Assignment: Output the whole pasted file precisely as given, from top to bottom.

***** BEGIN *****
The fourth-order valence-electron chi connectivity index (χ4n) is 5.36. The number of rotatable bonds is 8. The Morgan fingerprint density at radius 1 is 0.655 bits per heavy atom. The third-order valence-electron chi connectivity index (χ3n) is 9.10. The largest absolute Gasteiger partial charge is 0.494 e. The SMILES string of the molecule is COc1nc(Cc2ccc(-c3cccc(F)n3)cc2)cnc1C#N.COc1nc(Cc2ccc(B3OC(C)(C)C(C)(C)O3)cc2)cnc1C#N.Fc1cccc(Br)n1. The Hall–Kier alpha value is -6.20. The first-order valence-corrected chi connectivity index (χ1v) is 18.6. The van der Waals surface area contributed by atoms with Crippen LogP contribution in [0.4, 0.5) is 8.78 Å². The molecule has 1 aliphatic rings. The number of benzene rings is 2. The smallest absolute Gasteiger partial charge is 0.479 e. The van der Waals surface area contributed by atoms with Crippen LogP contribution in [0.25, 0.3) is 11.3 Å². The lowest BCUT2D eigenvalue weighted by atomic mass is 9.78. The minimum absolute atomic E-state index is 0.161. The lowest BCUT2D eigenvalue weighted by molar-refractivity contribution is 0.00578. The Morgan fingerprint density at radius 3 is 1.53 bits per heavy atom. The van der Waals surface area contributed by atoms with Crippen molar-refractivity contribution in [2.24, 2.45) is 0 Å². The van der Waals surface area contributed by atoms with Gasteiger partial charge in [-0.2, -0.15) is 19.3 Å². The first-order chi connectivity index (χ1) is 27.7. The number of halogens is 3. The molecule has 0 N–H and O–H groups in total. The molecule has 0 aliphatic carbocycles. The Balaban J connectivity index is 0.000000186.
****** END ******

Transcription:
The fourth-order valence-electron chi connectivity index (χ4n) is 5.36. The number of rotatable bonds is 8. The Morgan fingerprint density at radius 1 is 0.655 bits per heavy atom. The third-order valence-electron chi connectivity index (χ3n) is 9.10. The largest absolute Gasteiger partial charge is 0.494 e. The SMILES string of the molecule is COc1nc(Cc2ccc(-c3cccc(F)n3)cc2)cnc1C#N.COc1nc(Cc2ccc(B3OC(C)(C)C(C)(C)O3)cc2)cnc1C#N.Fc1cccc(Br)n1. The Hall–Kier alpha value is -6.20. The first-order valence-corrected chi connectivity index (χ1v) is 18.6. The van der Waals surface area contributed by atoms with Crippen LogP contribution in [0.4, 0.5) is 8.78 Å². The molecule has 1 aliphatic rings. The number of benzene rings is 2. The smallest absolute Gasteiger partial charge is 0.479 e. The van der Waals surface area contributed by atoms with Crippen LogP contribution in [0.25, 0.3) is 11.3 Å². The lowest BCUT2D eigenvalue weighted by atomic mass is 9.78. The minimum absolute atomic E-state index is 0.161. The lowest BCUT2D eigenvalue weighted by molar-refractivity contribution is 0.00578. The Morgan fingerprint density at radius 3 is 1.53 bits per heavy atom. The van der Waals surface area contributed by atoms with Crippen molar-refractivity contribution in [2.24, 2.45) is 0 Å². The van der Waals surface area contributed by atoms with Gasteiger partial charge in [-0.2, -0.15) is 19.3 Å². The first-order chi connectivity index (χ1) is 27.7. The number of halogens is 3. The molecule has 0 N–H and O–H groups in total. The molecule has 0 aliphatic carbocycles. The Balaban J connectivity index is 0.000000186.